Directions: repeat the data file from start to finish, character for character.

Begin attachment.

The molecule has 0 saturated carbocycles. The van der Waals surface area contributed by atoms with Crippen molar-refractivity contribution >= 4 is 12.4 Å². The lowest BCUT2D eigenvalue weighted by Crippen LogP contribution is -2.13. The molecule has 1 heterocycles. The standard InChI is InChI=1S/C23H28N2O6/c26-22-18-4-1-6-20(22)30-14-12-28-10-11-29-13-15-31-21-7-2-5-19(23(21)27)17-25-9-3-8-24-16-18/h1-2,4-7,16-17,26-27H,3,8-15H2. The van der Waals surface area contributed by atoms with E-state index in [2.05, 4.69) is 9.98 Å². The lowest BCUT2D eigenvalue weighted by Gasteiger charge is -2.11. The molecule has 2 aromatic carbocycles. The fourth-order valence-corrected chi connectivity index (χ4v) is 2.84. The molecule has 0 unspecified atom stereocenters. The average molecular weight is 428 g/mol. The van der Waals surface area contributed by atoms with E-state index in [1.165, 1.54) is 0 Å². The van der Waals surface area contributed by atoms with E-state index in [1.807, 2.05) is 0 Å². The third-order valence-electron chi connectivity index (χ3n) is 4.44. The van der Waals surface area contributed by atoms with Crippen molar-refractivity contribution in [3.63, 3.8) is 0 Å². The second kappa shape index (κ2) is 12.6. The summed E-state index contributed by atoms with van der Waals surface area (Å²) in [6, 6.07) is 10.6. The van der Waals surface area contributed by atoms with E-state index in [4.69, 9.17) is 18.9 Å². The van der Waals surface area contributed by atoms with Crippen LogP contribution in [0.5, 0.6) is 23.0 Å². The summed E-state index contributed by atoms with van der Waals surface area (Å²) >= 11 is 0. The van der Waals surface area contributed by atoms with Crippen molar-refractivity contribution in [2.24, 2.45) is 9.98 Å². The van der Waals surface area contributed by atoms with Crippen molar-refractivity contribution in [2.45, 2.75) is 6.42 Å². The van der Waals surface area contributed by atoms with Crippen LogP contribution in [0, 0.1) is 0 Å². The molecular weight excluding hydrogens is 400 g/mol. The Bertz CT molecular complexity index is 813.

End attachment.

The molecule has 0 saturated carbocycles. The van der Waals surface area contributed by atoms with Crippen molar-refractivity contribution >= 4 is 12.4 Å². The lowest BCUT2D eigenvalue weighted by Crippen LogP contribution is -2.13. The molecule has 1 heterocycles. The standard InChI is InChI=1S/C23H28N2O6/c26-22-18-4-1-6-20(22)30-14-12-28-10-11-29-13-15-31-21-7-2-5-19(23(21)27)17-25-9-3-8-24-16-18/h1-2,4-7,16-17,26-27H,3,8-15H2. The van der Waals surface area contributed by atoms with E-state index in [2.05, 4.69) is 9.98 Å². The lowest BCUT2D eigenvalue weighted by Gasteiger charge is -2.11. The molecule has 2 aromatic carbocycles. The fourth-order valence-corrected chi connectivity index (χ4v) is 2.84. The molecule has 0 unspecified atom stereocenters. The average molecular weight is 428 g/mol. The van der Waals surface area contributed by atoms with E-state index in [1.165, 1.54) is 0 Å². The van der Waals surface area contributed by atoms with E-state index in [1.807, 2.05) is 0 Å². The third-order valence-electron chi connectivity index (χ3n) is 4.44. The van der Waals surface area contributed by atoms with Crippen molar-refractivity contribution in [3.63, 3.8) is 0 Å². The second kappa shape index (κ2) is 12.6. The summed E-state index contributed by atoms with van der Waals surface area (Å²) in [6, 6.07) is 10.6. The van der Waals surface area contributed by atoms with E-state index in [4.69, 9.17) is 18.9 Å². The van der Waals surface area contributed by atoms with Crippen LogP contribution in [0.5, 0.6) is 23.0 Å². The summed E-state index contributed by atoms with van der Waals surface area (Å²) >= 11 is 0. The van der Waals surface area contributed by atoms with Crippen molar-refractivity contribution in [2.24, 2.45) is 9.98 Å². The van der Waals surface area contributed by atoms with Crippen molar-refractivity contribution in [2.45, 2.75) is 6.42 Å². The van der Waals surface area contributed by atoms with Crippen LogP contribution in [0, 0.1) is 0 Å². The molecular weight excluding hydrogens is 400 g/mol. The Bertz CT molecular complexity index is 813.